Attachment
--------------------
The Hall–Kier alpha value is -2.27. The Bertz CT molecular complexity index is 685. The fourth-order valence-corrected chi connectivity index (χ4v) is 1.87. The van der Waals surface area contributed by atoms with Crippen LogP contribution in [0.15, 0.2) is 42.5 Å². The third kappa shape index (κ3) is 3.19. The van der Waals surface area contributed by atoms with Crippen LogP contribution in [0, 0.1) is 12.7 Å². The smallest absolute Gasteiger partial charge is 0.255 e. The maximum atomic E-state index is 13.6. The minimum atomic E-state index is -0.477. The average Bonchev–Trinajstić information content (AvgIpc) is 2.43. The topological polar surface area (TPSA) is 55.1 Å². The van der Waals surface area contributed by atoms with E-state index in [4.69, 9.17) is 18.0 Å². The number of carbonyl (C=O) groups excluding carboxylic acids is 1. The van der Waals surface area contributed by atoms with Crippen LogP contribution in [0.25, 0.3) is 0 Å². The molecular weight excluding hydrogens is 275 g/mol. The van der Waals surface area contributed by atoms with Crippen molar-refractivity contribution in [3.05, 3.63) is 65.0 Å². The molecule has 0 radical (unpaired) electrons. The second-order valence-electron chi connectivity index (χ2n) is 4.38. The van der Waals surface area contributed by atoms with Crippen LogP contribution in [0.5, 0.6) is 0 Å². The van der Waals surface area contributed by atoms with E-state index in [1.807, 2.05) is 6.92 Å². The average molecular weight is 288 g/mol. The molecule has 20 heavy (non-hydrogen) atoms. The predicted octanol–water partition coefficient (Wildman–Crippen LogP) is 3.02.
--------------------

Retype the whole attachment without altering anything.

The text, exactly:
The Hall–Kier alpha value is -2.27. The Bertz CT molecular complexity index is 685. The fourth-order valence-corrected chi connectivity index (χ4v) is 1.87. The van der Waals surface area contributed by atoms with Crippen LogP contribution in [0.15, 0.2) is 42.5 Å². The third kappa shape index (κ3) is 3.19. The van der Waals surface area contributed by atoms with Crippen LogP contribution in [0, 0.1) is 12.7 Å². The smallest absolute Gasteiger partial charge is 0.255 e. The maximum atomic E-state index is 13.6. The minimum atomic E-state index is -0.477. The average Bonchev–Trinajstić information content (AvgIpc) is 2.43. The topological polar surface area (TPSA) is 55.1 Å². The van der Waals surface area contributed by atoms with E-state index in [4.69, 9.17) is 18.0 Å². The number of carbonyl (C=O) groups excluding carboxylic acids is 1. The van der Waals surface area contributed by atoms with Crippen LogP contribution in [0.25, 0.3) is 0 Å². The molecular weight excluding hydrogens is 275 g/mol. The van der Waals surface area contributed by atoms with Crippen molar-refractivity contribution in [3.05, 3.63) is 65.0 Å². The molecule has 0 radical (unpaired) electrons. The second-order valence-electron chi connectivity index (χ2n) is 4.38. The van der Waals surface area contributed by atoms with Crippen LogP contribution in [0.5, 0.6) is 0 Å². The van der Waals surface area contributed by atoms with E-state index in [1.807, 2.05) is 6.92 Å². The average molecular weight is 288 g/mol. The molecule has 20 heavy (non-hydrogen) atoms. The predicted octanol–water partition coefficient (Wildman–Crippen LogP) is 3.02.